Battle of The Beef: Korean Beef vs Other Premium Beef

Discovering Hanwoo

We all know about Korean beef dishes, some great examples are famous internationally. There’s bulgogi, thinly sliced or shredded beef marinated and grilled, and there’s beef galbi, also known as the popular Korean barbeque. Beef is the most prized of all meats, with the cattle holding an important cultural role in Korea.

You might have tried or heard of Wagyu, Kobe, and Black Angus – all premium beef with hefty price tags for just a few bites. How about Hanwoo? Hanwoo is South Korea’s prized beef and accordingly priced. It is more expensive than Wagyu of comparable quality, but not as expensive as Kobe (bred in Japan’s Hyogo prefecture), and it’s double the price of a comparable cut of US or Australian beef. They say Hanwoo beef is highly coveted. The demand is high but supply is limited, hence, the most expensive meat in the country. South Korea is small with limited land for cows to roam, so space is limited to breed and grow the stock.

Hanwoo is Korea’s native cattle, have been raised in the Korean Peninsula since 2,000 BC, raised primarily for draught and occasionally for sacrificial rites. Cattle was few and beef consumption low until the economy started to enjoy good growth. The cows have a golden brown coat, have relatively superior fertility but their slow growth rate and reduced milking yield reduce total beef production. The Korean cattle industry has aimed to increase the cattle number to meet the growing demand for beef in Korea. With the improvement of the economy more palatable beef is increasing in demand.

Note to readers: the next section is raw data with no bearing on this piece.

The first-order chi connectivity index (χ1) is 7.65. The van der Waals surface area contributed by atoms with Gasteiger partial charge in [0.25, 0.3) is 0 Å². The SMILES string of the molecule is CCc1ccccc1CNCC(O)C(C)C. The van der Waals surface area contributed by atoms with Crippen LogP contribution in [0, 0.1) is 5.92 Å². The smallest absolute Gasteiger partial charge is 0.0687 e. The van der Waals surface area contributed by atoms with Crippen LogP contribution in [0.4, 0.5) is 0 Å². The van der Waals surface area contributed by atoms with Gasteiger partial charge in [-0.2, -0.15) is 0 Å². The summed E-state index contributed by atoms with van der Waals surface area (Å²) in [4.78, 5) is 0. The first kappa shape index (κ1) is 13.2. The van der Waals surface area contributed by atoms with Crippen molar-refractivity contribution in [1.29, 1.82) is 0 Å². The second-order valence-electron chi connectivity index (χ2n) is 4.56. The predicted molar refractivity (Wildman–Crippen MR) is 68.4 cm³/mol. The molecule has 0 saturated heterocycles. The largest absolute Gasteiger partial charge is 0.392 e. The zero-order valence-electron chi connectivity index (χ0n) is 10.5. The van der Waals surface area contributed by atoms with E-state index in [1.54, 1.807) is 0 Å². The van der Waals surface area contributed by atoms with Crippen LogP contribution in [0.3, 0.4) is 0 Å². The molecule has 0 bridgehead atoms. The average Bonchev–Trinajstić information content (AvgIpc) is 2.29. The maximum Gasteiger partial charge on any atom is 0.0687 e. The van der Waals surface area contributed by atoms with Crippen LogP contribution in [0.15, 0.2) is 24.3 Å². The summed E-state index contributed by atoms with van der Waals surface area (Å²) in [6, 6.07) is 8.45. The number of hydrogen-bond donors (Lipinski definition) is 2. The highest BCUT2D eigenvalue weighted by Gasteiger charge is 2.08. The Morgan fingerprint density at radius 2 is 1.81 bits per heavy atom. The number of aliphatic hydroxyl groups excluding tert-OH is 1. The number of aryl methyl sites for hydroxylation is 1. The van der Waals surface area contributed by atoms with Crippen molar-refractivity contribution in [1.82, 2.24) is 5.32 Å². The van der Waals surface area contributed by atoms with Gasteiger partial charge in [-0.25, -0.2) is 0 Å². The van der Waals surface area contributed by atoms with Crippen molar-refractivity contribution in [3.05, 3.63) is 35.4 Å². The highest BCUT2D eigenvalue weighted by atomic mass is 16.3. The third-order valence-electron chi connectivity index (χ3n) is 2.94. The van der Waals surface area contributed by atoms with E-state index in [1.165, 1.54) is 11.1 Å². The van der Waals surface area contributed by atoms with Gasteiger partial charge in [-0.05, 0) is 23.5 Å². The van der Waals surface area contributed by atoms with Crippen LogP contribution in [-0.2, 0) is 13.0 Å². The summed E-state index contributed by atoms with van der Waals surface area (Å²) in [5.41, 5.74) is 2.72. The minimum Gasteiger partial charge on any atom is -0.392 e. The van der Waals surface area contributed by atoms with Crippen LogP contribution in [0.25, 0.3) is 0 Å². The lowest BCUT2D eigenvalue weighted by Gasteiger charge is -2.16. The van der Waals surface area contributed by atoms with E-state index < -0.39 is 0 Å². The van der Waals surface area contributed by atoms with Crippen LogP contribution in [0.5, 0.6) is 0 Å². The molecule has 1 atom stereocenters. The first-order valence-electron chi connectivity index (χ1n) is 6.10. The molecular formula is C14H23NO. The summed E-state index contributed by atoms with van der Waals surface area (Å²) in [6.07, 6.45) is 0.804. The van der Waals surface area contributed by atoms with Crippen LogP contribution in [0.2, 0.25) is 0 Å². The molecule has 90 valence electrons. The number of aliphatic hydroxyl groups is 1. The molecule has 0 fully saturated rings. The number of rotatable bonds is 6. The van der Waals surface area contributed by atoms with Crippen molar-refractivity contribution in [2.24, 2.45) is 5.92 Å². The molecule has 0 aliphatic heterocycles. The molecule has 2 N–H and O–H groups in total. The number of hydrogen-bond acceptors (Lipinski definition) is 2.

Hanwoo might be popular in South Korea, but it doesn’t have international name recognition like Wagyu or Kobe. For one, the cases of foot and mouth disease (FMD) reports in South Korea in 2000 barred the country from exportation. Though it was lifted in 2014, the slow-growing herds were depleted already and the high domestic demand for it cause shortage at home.

Hanwoo’s attractive flavor is not as beefy and lean as American steaks tend to be, nor as fatty as Wagyu. It has all the beefy flavor of a USDA Prime without being overpowered by the oily marbling associated with Kobe and Wagyu. The secret to its perfect balance lies in how the animals are raised and fed. Both Hanwoo and Wagyu eat grains, but the Hanwoo diet tends toward corn, while Wagyu usually relies on oats. In South Korea, expensive Hanwoo is generally eaten as part of a casual Korean barbecue experience.

Enjoying Korean-American Style Beef in Bellevue

Come by Seoul Hot Pot in Bellevue and enjoy our delectable beef selections. We’ve got the best Korean delicacies on the eastside, combining traditional and chef originals in modern surroundings.